That being said, Apple has generally ignored investors for most of their history.  Maybe Cook and the Board see bringing jobs into California as a way for them to gain some PR ground lost over the past year, lower margins be damned. Also, the Mac Mini and Mac Pro are small volume products compared to their notebook lines. Maybe they've finally hit a volume point where the costs of getting the necessary components to China for final assembly is just about even with just shipping them to the Wes coast.

 

One thing you can always say about Apple ... the ride they'll take you on is sometimes exciting, sometimes frustrating, but always interesting!

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post #33 of 37
Quote:
Originally Posted by reefoid View Post

Whilst I agree this is good PR for Apple, I think you might be over-estimating the audience of a billion, i.e. almost 1 in 7 people on the planet.  Most people outside of the U.S. wouldn't have seen this - I don't think it was even shown in the UK, maybe on one of the news channels. Hell, most of the people I know wouldn't even know that such a thing as the State of the Union address even existed, let alone seen it.

You have a good point.....thats why I said I was guessing at how many people might have seen it. I wonder though how many timesparts of it will be re printed and quoted by various websites/blogs and print media accross the globe? Its still a great dose of free advertising for Apple....its a good thing.

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post #34 of 37

The iPhone is assembled in China from parts made all over the world. If you would like to see more of the real story of who is making money off the iPhone, see the diagram below. It is a little complex, but you can see that the iPhone is a "Global" phone and saying it is made in China is actually ridiculous. It is only assembled in China from parts made everywhere, including the US.

 

"The final assembly and customization of the iPhone takes place at the Foxconn factory in Shenzhen, China, a complex that employs 250,000 workers. Foxconn is a subdiary of the Taiwanese electronics manufacturer Hon Hai Precision Industry Company which specializes in contract manufacturing. For each iPhone imported in the United States, its entire factory gate price ($194.04 in this case) is attributed as a trade deficit with China. In reality, only about 3% of the wholesale added value takes place in China, with the bulk of it concerning Korean and German suppliers (mostly for flash memory and tactile screen). In this case, the product exaggerates the true extent of trade imbalances since the country of origin accounts for a small share of the total added value of the good. By controlling distribution and marketing, Apple is able to capture about 45% of its total value."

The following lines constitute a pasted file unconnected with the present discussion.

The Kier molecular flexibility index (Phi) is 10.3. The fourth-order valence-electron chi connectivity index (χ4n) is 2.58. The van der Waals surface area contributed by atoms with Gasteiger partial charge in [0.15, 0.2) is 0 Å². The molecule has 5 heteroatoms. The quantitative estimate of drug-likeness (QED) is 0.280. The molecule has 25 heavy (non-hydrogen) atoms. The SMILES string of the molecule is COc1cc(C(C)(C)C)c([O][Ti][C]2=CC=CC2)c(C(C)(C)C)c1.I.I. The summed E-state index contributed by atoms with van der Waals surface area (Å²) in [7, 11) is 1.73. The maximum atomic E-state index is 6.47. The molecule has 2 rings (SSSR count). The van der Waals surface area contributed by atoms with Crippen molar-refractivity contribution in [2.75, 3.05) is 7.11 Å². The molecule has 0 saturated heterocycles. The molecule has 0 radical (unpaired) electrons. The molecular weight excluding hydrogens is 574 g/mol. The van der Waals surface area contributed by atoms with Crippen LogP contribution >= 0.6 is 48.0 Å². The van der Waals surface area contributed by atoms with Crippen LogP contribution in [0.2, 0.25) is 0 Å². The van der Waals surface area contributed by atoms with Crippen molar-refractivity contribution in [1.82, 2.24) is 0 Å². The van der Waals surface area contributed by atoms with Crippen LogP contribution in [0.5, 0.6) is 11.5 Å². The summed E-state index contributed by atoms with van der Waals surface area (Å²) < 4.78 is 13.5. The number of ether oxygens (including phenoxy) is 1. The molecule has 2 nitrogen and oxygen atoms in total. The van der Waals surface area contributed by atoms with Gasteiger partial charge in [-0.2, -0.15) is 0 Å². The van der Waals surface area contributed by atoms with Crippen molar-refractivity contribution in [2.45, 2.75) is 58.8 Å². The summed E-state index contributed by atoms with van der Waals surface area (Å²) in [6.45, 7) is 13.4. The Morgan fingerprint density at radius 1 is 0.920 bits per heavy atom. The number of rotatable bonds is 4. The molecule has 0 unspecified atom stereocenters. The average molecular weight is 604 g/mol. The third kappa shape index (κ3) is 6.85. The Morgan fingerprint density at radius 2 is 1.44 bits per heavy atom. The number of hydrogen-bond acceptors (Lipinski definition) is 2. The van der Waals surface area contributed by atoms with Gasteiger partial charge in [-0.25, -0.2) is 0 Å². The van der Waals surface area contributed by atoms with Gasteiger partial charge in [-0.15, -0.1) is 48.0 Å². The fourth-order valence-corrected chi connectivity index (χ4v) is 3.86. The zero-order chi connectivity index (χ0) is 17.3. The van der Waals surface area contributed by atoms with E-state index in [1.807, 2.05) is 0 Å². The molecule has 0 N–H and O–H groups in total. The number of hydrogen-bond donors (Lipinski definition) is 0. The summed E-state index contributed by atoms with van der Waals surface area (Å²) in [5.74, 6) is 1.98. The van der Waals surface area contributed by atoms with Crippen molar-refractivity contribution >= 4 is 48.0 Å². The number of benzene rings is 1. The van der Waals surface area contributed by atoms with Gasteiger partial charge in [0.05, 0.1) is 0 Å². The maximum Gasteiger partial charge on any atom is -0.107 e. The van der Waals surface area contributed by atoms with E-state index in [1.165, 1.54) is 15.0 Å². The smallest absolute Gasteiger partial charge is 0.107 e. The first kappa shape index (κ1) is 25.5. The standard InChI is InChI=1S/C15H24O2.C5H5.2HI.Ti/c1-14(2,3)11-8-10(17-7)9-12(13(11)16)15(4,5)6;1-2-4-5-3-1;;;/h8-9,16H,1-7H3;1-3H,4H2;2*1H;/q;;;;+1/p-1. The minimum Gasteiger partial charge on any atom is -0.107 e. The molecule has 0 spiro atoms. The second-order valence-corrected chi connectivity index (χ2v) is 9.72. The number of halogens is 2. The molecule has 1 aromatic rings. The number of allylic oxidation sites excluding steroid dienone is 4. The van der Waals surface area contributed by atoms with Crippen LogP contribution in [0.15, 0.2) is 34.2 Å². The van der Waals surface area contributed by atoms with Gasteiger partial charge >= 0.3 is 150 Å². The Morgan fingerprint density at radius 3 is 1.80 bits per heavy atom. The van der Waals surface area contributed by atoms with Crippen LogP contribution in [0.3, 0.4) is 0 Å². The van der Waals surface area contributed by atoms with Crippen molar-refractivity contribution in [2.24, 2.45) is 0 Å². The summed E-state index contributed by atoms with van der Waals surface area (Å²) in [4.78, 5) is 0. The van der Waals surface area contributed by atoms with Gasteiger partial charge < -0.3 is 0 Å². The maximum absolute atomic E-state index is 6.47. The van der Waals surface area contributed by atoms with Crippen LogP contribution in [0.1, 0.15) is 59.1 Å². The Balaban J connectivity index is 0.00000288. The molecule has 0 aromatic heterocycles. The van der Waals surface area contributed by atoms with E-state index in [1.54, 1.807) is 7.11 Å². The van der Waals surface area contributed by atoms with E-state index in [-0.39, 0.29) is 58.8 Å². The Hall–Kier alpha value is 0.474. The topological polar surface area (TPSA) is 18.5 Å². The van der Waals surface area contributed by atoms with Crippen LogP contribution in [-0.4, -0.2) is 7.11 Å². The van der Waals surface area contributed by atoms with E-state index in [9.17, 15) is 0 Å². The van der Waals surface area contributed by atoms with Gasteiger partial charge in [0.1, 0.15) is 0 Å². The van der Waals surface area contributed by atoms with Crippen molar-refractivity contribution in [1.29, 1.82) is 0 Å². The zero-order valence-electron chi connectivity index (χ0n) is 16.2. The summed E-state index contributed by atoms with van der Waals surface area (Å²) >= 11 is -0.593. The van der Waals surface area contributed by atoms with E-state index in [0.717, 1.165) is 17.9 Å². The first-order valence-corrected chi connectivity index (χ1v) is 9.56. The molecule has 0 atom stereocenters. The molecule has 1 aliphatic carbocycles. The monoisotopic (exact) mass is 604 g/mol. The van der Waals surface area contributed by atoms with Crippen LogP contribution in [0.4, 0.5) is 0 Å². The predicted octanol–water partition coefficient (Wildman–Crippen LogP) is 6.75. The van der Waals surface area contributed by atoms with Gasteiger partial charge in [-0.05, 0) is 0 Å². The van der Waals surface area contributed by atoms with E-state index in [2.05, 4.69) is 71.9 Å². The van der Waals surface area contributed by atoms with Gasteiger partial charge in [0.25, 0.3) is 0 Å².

post #35 of 37
Quote:
Originally Posted by nunyabinez View Post

The iPhone is assembled in China from parts made all over the world. If you would like to see more of the real story of who is making money off the iPhone, see the diagram below. It is a little complex, but you can see that the iPhone is a "Global" phone and saying it is made in China is actually ridiculous. It is only assembled in China from parts made everywhere, including the US.

"The final assembly and customization of the iPhone takes place at the Foxconn factory in Shenzhen, China, a complex that employs 250,000 workers. Foxconn is a subdiary of the Taiwanese electronics manufacturer Hon Hai Precision Industry Company which specializes in contract manufacturing. For each iPhone imported in the United States, its entire factory gate price ($194.04 in this case) is attributed as a trade deficit with China. In reality, only about 3% of the wholesale added value takes place in China, with the bulk of it concerning Korean and German suppliers (mostly for flash memory and tactile screen). In this case, the product exaggerates the true extent of trade imbalances since the country of origin accounts for a small share of the total added value of the good. By controlling distribution and marketing, Apple is able to capture about 45% of its total value."




Nice graph and I like the way they explain things, but it always bugs me when "other" is so large. Why bother reporting Japan at $0.70 when 'Other' is over $60.00?

Quote:
Originally Posted by AgNuke1707 View Post

I still think it remains to be seen where Apple's final manufacturing point will be in the US. Union labor is expensive ... even more so in California.

Unlikely that they'd do it in CA. And while union labor is expensive, there's not all that much labor involved in assembling a phone - especially with appropriate automation.
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post #36 of 37
Originally Posted by Slurpy View Post
…do you find it necessary for people to read that with every single one of your posts?

 

I like it better when he doesn't post and just thumb-ups others' posts. It's a two-for: we don't have to see his stuff and it roots out other like-minded… users.

post #37 of 37

Now, there's a scary thought. Would it be possible to block him from up-thumbing a post? I'd hate to find myself in the awkward position of having made a comment and then see he actually goes and AGREES with it! :(